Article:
Friday, October 24, 2014

A Mormon Version of Cheap Grace

An amateur theologian hiding behind the ironic pseudonym "Um, Not Quite the Truth" (in the comments here) is advocating a form of cheap grace for Mormons:
Dan [Peterson] wrote: "[C. S.] Lewis’s observation rings absolutely true for anybody who has ever been the surprised victim of scheming intrigue and betrayal by false friends."

Thank goodness this type of behavior is few and far between among LDS, thanks in large part to living the Gospel.

Also, on those rare occasions when this does happen, we've been taught to quickly forgive and move on. Just as the Savior has done with us and our trespasses to others.
A little later, this armchair theologian observed:
No one knows more about "double-dealing" and "betrayal" more than the Savior. That's why it's so fundamentally important to quickly forgive and move on. Just the Savior has commanded.
These are watered-down and potentially self-serving sentiments. They fall into the category of what Elder Jeffery R. Holland here called "a kind of theological Twinkie—spiritually empty calories."

True, we are commanded to forgive. For example, God tells us:
I, the Lord, will forgive whom I will forgive, but of you it is required to forgive all men. (D&C 64:10)
But one will search the scriptures in vain to find the adverb quickly applied to the verb forgive. Neither the Savior nor anyone else in the scriptures commanded us to forgive quickly. I think God, who is wiser than we are and knows much more about repentance and forgiveness than we do, knows that some things are not easy to forgive and may not be possible for us to forgive without God specifically bestowing grace on us to forgive.

Let us take the specific example of betrayal. Jesus, whom we betray from day to day in our own petty way, suffered betrayals both large and small. Thus, it might be worth looking at what he had to say about betrayal:
And as they did eat, he said, Verily I say unto you, that one of you shall betray me.

And they were exceeding sorrowful, and began every one of them to say unto him, Lord, is it I?

And he answered and said, He that dippeth his hand with me in the dish, the same shall betray me.

The Son of man goeth as it is written of him: but woe unto that man by whom the Son of man is betrayed! it had been good for that man if he had not been born.

Then Judas, which betrayed him, answered and said, Master, is it I? He said unto him, Thou hast said. (Matthew 26:21–25)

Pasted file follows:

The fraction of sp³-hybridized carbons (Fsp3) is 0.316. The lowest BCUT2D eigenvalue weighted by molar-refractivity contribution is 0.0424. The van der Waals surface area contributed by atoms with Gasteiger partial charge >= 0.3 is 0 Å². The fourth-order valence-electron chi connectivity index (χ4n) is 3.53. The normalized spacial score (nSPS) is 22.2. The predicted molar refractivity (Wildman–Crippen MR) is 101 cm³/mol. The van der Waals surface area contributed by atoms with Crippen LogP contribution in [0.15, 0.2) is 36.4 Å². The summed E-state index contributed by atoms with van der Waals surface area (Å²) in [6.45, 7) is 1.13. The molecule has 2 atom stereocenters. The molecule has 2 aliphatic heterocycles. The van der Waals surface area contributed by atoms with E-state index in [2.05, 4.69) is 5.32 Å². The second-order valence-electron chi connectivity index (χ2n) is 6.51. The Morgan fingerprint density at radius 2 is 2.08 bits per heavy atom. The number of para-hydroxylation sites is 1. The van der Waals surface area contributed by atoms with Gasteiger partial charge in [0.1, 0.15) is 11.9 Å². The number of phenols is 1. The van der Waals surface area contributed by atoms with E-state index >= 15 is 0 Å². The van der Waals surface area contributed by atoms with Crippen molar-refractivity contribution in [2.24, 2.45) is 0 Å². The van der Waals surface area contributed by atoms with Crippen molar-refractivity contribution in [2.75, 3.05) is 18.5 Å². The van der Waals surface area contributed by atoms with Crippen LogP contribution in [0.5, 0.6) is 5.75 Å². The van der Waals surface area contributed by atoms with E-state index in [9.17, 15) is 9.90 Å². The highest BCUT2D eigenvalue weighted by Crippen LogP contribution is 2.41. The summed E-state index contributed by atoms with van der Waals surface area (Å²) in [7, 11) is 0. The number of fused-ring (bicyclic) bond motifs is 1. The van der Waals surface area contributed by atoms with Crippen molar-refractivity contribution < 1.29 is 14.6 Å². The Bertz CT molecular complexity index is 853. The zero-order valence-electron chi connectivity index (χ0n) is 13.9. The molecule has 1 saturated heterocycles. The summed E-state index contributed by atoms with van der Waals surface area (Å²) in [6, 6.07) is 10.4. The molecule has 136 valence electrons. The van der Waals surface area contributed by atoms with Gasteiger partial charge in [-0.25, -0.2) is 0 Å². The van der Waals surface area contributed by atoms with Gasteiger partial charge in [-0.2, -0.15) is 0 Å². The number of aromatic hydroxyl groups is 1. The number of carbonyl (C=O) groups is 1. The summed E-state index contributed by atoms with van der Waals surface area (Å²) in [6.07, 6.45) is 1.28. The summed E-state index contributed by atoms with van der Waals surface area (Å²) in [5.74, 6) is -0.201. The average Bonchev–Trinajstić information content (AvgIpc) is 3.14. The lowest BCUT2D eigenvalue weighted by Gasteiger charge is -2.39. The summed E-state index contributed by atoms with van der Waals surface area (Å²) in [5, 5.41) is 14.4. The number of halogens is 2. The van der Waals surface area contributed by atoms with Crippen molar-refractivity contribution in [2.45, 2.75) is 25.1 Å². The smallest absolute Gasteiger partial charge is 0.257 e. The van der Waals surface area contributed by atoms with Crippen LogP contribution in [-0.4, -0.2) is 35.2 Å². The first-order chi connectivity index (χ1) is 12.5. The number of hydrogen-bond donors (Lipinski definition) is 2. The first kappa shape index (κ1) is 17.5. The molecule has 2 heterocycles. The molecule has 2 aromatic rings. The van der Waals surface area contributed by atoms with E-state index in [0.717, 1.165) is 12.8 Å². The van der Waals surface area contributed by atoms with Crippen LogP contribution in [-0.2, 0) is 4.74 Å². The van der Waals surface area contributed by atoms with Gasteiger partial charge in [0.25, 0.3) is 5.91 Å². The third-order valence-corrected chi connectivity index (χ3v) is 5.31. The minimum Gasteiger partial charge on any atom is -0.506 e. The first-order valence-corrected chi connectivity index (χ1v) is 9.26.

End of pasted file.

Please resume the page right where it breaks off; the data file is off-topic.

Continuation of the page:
The same sentiment is repeated in the other gospels:
woe to that man by whom the Son of man is betrayed! good were it for that man if he had never been born. (Mark 14:21)
And truly the Son of man goeth, as it was determined: but woe unto that man by whom he is betrayed! (Luke 22:22)
Jesus answered them, Have not I chosen you twelve, and one of you is a devil? He spake of Judas Iscariot the son of Simon: for he it was that should betray him, being one of the twelve. (John 6:70–71)
In every one of the gospels, Jesus condemns his former friend who betrayed him. We are never told that he forgave him at all ("I, the Lord, will forgive whom I will forgive"), much less that he forgave him quickly and moved on. Jesus explicitly said it would have been better for the betrayer never to have been born.

God tells us that for certain sins it is difficult to obtain forgiveness and for one or two it is not even possible. But he reserves those decisions for himself. He commands us to forgive, but knows that in some circumstances this can be a very difficult thing to do.

The Coptic expression for forgiving is kō ebol. One could translate it with the popular expression "Let it go!" but that makes it look easy. One could also translate it with the verb abandon as though we needed only leave others' sins by the wayside. But it is also the expression used in pre-Christian legal contracts for divorce, which even then were sometimes ugly, messy, difficult and protracted affairs. Forgiveness can be like trying to get a messy divorce from a forced marriage to someone we never liked or wanted to be married to in the first place.

To some individuals is granted the grace to be able to forgive even awful things like abuse, molestation, rape, betrayal, infidelity, murder, torture, or persecution quickly and easily. We stand in awe of those who can do so. Yet, for others forgiveness is a protracted and difficult process. Those of us who are untouched by their afflictions should not stand by unmoved by their afflictions and pat ourselves on the back about what better Christians we are for being unwilling or unable to shoulder their cross.

And now we come to where forgiveness can be like cheap grace. Some people want others (including God) to forgive them cheaply and easily for deep and grievous wounds without producing any fruits of repentance, without trying in the least to repair the wrong that they have done or even acknowledging that they have done it (see Alma 39:13 in the critical text). Expecting forgiveness without repentance denies repentance, one of the core elements of the gospel of Christ (3 Nephi 27:13-21). Cheap grace also denies repentance by claiming that God dispenses unmerited grace while we persist in our sin. Both cheap grace and telling others to forgive without repentance deny the gospel of Christ.

I suppose that the Levite in the parable of the Good Samaritan might have called out to the man on the side of the road that he needed to "quickly forgive and move on" but would that really have been practically different than passing by on the other side?

Just because forgiveness is essential does not mean that it is easy.